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Minnesota's children too often receive ineffective or harmful antipsychotic meds, Strib article says

Many of Minnesota’s children receive prescription medications for psychiatric disorders not from psychiatrists, but from their family practice physicians.
Creative Commons/C.L. Frost
Many of Minnesota’s children receive prescription medications for psychiatric disorders not from psychiatrists, but from their family practice physicians.

In Sunday’s second installment in its excellent "Fragile Minds" series on treatment problems for young people with mental illness, the Star Tribune focused on a troubling trend: Many of Minnesota’s children receive prescription medications for psychiatric disorders not from psychiatrists, but from their family practice physicians.

As Strib reporter Jeremy Olson notes, those family practice physicians often “lack the time and expertise to get those decisions right.”

Writes Olson:

Even though some primary care doctors admit they are in a poor position to diagnose and treat severe mental disorders, the Minnesota Council of Health Plans has found that they prescribe 80 percent of psychiatric drugs.
It's a problem born of a national shortage of psychiatrists, and it can lead children to ineffective or harmful treatments. …

Olson illustrates the potential harm that this situation can have on children with a nightmarish story of a Minnesota teenager. Her symptoms appeared to worsen after she was diagnosed as being bipolar by an emergency room physician and later given antipsychotic medications before being assessed by a psychiatrist.

But, as Olson also points out, family practice docs often believe they have no choice but to prescribe the drugs themselves:

Family doctors sometimes prescribe drugs in questionable cases because alternatives aren't available, waits for psychiatrists are months long, or because parents grow desperate as their children become bizarre or aggressive, said Dr. Brian Lynch, a Mayo Clinic pediatrician. ....
"At some point," he said, "many providers don't know the direction to go other than to use medications."

“Psychiatrists said they often untangle the diagnoses and prescriptions issued by primary care doctors,” Olson adds. “Sometimes, they are made in error or haste. Other times, the diagnoses are a ruse to meet insurance criteria and get patients admitted to hospitals.”

The situation will change somewhat this fall. “[I]n an attempt to reduce misdiagnosis and overmedication, [Minnesota] will require primary care doctors to call a psychiatric hot line before prescribing heavy doses of antipsychotics or other drugs to children on state-funded health plans,” writes Olson.

But this new consult service won’t resolve a bigger mental-illness issue that’s been brewing in the state. Writes Olson:

The shortage of psychiatrists is acute in Minnesota, where the per capita rate of these specialists is 33 percent lower than the national rate. The shortage may worsen, as the median age of Minnesota's psychiatrists is 50.8 years.
Solutions have been sparse. Doctors at an Allina clinic in Cambridge, Minn., hired a psychologist to help assess and treat young patients, but had to wait 12 years to find one.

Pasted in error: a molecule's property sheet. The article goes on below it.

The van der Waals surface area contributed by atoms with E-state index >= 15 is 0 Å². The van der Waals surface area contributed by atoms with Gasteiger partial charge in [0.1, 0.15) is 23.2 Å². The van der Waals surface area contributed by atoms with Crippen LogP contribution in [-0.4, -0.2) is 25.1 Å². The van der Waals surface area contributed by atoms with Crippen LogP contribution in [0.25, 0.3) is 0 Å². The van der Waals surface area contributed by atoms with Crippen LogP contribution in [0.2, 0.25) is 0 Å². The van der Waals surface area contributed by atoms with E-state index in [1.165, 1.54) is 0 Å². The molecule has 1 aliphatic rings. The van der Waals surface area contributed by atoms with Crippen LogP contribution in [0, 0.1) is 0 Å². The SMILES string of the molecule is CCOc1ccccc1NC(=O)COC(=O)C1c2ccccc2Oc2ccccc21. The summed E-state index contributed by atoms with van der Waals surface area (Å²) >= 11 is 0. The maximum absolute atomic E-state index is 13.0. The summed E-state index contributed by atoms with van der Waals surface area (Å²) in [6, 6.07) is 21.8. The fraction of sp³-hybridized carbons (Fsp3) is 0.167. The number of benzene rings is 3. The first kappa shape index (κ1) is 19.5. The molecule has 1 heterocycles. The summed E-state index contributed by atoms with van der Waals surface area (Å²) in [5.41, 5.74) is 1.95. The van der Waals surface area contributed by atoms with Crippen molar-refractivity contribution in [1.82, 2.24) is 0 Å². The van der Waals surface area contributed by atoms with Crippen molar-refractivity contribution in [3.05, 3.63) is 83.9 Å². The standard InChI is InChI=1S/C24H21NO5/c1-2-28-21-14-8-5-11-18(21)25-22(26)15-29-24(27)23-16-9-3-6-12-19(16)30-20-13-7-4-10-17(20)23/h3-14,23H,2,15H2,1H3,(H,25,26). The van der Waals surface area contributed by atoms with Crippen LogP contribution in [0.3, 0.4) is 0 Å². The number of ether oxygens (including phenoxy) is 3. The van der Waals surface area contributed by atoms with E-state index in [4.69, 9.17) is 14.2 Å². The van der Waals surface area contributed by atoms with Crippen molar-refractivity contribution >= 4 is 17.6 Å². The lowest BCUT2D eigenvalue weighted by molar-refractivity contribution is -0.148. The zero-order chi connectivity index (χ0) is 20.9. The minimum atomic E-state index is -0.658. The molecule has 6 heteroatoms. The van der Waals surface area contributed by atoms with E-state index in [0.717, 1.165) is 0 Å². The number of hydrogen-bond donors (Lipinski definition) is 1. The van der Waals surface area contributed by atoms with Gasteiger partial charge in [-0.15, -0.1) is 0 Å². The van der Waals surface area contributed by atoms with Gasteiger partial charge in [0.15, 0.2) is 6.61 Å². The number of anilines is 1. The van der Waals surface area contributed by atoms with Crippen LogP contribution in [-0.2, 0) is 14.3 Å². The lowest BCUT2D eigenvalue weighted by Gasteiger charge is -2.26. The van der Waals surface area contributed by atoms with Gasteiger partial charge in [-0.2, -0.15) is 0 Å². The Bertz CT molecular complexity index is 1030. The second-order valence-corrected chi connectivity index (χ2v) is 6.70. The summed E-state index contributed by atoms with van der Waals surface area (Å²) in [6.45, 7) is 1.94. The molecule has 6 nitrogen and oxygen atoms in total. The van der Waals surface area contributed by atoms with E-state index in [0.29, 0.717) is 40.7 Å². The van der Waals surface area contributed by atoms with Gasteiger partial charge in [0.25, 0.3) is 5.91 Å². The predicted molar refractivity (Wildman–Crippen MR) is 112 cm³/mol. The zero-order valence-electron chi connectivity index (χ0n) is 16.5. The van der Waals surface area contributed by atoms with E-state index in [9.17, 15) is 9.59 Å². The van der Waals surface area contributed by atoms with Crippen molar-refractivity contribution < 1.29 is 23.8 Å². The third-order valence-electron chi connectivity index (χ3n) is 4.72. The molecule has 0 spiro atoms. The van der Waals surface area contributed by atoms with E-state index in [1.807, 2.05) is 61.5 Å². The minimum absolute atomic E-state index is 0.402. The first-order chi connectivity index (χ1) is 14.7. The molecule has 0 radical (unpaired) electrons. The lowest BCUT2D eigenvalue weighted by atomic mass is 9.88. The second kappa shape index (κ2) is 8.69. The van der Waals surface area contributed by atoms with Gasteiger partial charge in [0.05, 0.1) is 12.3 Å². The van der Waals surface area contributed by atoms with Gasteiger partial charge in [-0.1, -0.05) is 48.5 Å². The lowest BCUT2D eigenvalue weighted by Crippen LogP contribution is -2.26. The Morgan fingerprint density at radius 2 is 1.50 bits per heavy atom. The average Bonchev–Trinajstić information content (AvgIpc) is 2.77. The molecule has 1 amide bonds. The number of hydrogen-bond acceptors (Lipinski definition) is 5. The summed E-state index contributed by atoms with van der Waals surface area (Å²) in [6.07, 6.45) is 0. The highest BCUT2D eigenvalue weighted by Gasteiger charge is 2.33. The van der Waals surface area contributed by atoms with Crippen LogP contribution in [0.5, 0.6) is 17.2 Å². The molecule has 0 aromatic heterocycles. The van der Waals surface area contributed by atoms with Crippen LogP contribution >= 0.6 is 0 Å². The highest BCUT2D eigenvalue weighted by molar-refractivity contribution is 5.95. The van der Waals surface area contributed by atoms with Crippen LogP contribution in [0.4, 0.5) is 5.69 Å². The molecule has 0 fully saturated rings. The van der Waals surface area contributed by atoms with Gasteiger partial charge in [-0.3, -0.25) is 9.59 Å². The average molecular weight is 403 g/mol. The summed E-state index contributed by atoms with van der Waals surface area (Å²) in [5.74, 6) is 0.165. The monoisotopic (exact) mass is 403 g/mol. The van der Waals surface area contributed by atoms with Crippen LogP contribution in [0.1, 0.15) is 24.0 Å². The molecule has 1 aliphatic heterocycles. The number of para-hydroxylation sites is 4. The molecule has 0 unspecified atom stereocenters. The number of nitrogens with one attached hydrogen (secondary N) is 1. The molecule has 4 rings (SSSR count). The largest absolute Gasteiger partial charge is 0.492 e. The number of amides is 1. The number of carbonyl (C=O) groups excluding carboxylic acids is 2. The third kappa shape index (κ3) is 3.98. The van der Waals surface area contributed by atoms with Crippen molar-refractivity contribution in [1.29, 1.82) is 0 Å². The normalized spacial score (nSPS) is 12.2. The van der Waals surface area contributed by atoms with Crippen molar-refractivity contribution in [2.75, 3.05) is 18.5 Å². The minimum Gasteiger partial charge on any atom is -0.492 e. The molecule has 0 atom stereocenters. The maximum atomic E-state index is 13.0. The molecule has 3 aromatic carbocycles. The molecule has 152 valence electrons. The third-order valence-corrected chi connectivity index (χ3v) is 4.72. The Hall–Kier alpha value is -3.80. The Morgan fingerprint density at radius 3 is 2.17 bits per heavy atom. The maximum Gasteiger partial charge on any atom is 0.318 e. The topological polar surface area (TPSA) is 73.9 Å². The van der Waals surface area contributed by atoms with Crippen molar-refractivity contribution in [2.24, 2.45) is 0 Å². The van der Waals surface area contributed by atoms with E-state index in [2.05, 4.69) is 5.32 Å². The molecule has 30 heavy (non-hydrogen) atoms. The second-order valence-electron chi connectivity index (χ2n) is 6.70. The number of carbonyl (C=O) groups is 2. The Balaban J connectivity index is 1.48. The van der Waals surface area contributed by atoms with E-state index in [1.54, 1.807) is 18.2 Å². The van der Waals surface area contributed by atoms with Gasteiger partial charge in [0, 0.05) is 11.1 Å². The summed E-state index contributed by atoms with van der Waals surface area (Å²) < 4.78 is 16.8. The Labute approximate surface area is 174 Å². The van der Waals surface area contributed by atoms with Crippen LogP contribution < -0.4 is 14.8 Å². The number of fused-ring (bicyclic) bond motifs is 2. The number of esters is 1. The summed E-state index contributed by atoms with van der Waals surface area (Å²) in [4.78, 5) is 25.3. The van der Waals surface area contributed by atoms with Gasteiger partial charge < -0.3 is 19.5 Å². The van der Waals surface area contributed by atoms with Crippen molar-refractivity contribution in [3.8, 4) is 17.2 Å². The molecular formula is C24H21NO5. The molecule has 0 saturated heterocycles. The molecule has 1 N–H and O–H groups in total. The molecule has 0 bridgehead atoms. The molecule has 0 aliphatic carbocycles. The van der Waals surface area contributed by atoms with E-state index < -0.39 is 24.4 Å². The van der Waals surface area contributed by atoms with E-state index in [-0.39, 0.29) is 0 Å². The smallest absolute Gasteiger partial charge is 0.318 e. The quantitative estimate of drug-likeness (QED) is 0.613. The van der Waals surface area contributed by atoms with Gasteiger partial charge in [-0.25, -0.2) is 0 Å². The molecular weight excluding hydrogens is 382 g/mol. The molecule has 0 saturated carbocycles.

Olson’s article is part of the Strib’s premium service, which means it won’t be available to nonsubscribers for a few days. In the meantime, however, you can read the first article in the series from last June, which focuses on the growing concern that too many children are being diagosed and treated for bipolar disorder.

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Comments (3)

I'm glad they are looking at the issue, but confused that their solution is more psychiatrists. Where does he believe the message to diagnose kids with bipolar came from? It came from studies ghostwritten by drug companies and signed by prominent psychiatrists and presented at psychiatric meetings and in talks. I don't doubt that primary care people dole out most of the drugs, but they are responding to marketing messages that are the financial backbone of the psychiatric literature and continuing medical education.

And it doesn't really jibe with the Lifestyle piece by Kim Ode from last year on memoirist Marya Hornbacher, which tells of the "medication essential to smoothing the peaks and valleys" for childhood bipolar disorder.

http://www.startribune.com/lifestyle/52683772.html?page=all&prepage=1&c=...

Eli Lilly Zyprexa,Risperdal and Seroquel same saga

The use of powerful antipsychotic drugs has increased in children as young as three years old. Weight gain, increases in triglyceride levels and associated risks for diabetes and cardiovascular disease.
The average weight gain (adults) over the 12 week study period was the highest for Zyprexa—17 pounds. You’d be hard pressed to gain that kind of weight sport-eating your way through the holidays.
One in 145 adults died in clinical trials of those taking the antipsychotic drugs Zyprexa. This is Lilly's # 1 product over $ 4 billion year sales,moreover Lilly also make billions on drugs that treat the diabetes often that has been caused by the zyprexa!
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Daniel Haszard Zyprexa victim activist and patient who got diabetes from it.

Zyprexa,Risperdal and Seroquel health risk.

Weight gain, increases in triglyceride levels and associated risks for diabetes and cardiovascular disease.
The average weight gain (adults) over the 12 week study period was the highest for Zyprexa—17 pounds.
One in 145 adults died in clinical trials of those taking the antipsychotic drugs Zyprexa. This is Lilly's # 1 product over $ 4 billion year sales,moreover Eli Lilly also make billions on drugs that treat the diabetes often that has *been caused* by the Zyprexa!
---
Daniel Haszard Zyprexa victim activist and patient who got diabetes from it.